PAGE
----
Gov. Jerry Brown signed Senate Bill 707 into law Saturday, which bans carrying concealed firearms or ammunition on school grounds or college campuses throughout the state of California.
The governor’s decision came in the wake of the Oct. 1 shooting at Umpqua Community College in Oregon, which left nine dead, as well as the Friday shootings at Texas Southern University and Northern Arizona University, which both resulted in one death.
SB 707 was introduced earlier this year and passed both the Assembly and Senate floor along partisan votes before being brought to the governor’s office.
Previously under California law, individuals who possessed a concealed carry weapon, or CCW, license were exempt from regulations that prohibited the possession of firearms and ammunition on school grounds or college campuses without permission from certain school officials. SB 707 removes this exemption, barring permission from school administrators.
“By closing this major loophole in California law we take an important step toward making our schools and college campuses safer,” said Sen. Lois Wolk, D-Davis, who introduced the bill, in an email. “SB 707 won’t prevent all campus shootings. But it will make our schools and campuses safer by working to ensure that the only people allowed to carry guns on campuses are law enforcement.”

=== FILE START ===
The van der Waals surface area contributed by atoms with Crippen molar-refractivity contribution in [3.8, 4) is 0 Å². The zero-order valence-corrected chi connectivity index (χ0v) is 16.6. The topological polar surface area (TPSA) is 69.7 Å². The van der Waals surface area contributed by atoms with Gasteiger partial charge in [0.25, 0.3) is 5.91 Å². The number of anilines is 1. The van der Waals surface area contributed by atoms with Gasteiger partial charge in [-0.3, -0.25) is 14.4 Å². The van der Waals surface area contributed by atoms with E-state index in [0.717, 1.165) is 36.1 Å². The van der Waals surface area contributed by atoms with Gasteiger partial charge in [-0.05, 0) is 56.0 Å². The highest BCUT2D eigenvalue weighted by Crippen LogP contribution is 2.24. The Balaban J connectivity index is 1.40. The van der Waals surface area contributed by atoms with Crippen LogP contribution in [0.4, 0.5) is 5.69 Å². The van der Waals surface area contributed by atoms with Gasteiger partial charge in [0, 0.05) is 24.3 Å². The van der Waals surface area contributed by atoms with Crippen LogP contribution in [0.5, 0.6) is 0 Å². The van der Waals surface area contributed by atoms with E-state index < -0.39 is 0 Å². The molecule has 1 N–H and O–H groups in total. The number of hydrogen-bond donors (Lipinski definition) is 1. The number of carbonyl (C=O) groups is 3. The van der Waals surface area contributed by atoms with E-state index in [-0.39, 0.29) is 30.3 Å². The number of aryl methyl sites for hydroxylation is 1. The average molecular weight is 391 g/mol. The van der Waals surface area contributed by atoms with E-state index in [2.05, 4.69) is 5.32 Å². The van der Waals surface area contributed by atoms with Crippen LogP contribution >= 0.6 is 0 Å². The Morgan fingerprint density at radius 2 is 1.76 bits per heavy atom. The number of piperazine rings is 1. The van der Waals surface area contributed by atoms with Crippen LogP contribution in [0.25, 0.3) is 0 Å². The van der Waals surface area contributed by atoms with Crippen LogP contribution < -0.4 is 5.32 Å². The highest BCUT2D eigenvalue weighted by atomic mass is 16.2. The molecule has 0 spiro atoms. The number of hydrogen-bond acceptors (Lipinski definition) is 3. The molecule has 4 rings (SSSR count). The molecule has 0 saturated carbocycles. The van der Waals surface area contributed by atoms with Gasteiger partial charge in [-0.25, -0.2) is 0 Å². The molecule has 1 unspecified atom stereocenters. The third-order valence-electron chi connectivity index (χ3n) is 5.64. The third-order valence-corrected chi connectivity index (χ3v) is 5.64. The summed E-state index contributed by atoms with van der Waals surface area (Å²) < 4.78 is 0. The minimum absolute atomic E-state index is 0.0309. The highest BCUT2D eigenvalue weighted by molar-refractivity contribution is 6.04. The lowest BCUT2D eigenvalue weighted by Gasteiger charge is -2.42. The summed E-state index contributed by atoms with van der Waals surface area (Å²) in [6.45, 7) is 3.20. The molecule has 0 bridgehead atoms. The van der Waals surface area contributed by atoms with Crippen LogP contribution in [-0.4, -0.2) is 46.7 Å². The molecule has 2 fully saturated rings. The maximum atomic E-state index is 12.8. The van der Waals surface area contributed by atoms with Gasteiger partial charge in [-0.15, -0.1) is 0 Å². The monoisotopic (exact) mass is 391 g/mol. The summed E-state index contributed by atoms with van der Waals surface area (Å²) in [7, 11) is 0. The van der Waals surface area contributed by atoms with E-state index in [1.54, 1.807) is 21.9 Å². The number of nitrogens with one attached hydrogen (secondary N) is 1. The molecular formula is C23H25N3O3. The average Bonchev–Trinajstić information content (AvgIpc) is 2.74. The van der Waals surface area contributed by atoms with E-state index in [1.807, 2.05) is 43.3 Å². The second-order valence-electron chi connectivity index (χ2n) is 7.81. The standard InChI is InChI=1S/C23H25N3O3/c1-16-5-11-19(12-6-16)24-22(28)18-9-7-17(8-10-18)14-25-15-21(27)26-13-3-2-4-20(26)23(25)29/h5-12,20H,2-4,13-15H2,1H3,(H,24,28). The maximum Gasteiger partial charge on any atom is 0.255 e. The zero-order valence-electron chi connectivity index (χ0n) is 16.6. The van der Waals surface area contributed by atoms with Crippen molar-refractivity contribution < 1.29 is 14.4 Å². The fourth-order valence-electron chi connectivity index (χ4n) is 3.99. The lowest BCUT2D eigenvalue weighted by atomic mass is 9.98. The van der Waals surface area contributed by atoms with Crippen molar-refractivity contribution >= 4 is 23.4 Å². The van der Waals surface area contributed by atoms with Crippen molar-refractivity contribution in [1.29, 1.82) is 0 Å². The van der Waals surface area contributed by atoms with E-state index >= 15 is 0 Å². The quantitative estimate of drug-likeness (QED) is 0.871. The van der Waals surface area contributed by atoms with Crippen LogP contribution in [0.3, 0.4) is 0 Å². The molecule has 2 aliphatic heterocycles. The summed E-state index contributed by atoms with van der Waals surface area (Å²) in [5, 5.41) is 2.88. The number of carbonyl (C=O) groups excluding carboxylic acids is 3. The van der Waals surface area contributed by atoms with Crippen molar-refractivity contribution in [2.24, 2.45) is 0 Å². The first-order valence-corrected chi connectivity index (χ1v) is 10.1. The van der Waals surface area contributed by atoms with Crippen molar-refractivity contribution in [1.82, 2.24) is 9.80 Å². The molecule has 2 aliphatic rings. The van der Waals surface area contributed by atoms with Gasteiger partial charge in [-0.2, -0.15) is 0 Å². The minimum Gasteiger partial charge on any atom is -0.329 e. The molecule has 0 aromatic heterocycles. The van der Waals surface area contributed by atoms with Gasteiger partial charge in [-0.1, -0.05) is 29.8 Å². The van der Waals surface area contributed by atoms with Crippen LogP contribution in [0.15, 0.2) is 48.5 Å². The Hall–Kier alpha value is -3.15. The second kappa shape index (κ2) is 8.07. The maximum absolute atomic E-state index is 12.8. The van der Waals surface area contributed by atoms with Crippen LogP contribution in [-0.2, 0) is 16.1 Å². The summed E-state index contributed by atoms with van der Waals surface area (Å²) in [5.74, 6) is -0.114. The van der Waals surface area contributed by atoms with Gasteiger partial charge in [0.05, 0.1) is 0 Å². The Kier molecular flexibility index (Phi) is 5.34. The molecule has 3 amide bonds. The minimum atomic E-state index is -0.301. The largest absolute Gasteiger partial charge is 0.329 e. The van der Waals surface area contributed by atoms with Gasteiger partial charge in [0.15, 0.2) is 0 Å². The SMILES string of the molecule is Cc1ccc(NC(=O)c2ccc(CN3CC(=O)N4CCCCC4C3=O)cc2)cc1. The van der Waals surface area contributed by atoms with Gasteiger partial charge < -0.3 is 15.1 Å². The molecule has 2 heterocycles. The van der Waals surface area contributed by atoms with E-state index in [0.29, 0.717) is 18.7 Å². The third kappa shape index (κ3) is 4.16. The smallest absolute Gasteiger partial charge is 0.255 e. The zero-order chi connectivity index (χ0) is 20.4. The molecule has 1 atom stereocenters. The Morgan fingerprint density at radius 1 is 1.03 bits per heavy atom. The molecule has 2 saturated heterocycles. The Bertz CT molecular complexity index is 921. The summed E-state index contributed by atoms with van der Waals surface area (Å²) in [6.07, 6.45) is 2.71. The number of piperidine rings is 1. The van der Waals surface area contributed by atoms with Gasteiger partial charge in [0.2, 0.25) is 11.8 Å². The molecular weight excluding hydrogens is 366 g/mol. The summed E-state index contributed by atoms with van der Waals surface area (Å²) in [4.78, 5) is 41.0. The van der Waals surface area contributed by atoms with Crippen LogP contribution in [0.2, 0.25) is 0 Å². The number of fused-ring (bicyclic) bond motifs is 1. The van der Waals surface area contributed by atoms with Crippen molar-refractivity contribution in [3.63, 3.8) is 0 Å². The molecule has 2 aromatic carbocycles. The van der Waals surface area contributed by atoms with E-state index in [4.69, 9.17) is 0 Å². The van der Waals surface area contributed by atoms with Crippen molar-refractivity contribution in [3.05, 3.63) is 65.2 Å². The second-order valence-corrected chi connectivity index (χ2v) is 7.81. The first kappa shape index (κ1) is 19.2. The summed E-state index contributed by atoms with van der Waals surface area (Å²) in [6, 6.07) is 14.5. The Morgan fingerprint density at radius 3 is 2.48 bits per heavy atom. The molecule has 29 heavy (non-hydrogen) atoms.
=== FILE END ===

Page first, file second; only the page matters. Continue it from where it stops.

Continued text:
The effectiveness of the bill — despite being signed into law — in preventing school shootings has been contested.
Franklin Zimring, a campus law professor, said he doesn’t believe the law will have any effect on the prevalence of campus shootings in the short term or long term.
“It’s a symbolic tug-of-war between pro-control and gun-rights partisans,” Zimring said. “(The bill) was about trying to make a statement.”
Stanford law professor John Donohue said he believes that it is more important to pinpoint people who shouldn’t have guns and prevent them from purchasing them than to regulate people with CCW licenses.
“I really think the bigger problem is going to be: Can we get more of these people identified and made to be prohibitive purchasers?” Donohue said.
Considering the limitations, such as background checks, imposed on CCW license holders in California, UC Berkeley junior and Berkeley College Republicans President Kerida Moates said removing CCWs from university campuses doesn’t do anything to enforce the safety of the students — it just increases their feelings of security.
Firearms Policy Coalition President Brandon Combs expressed his disappointment that Brown signed the bill into law. According to Combs, the coalition intends to prepare a lawsuit against SB 707, which he deemed unconstitutional.
The National Rifle Association and the California Rifle and Pistol Association have also expressed their disapproval of the new law.
The UC Office of the President, the California Police Chiefs Association and the California State University, however, are some of the organizations that supported the bill.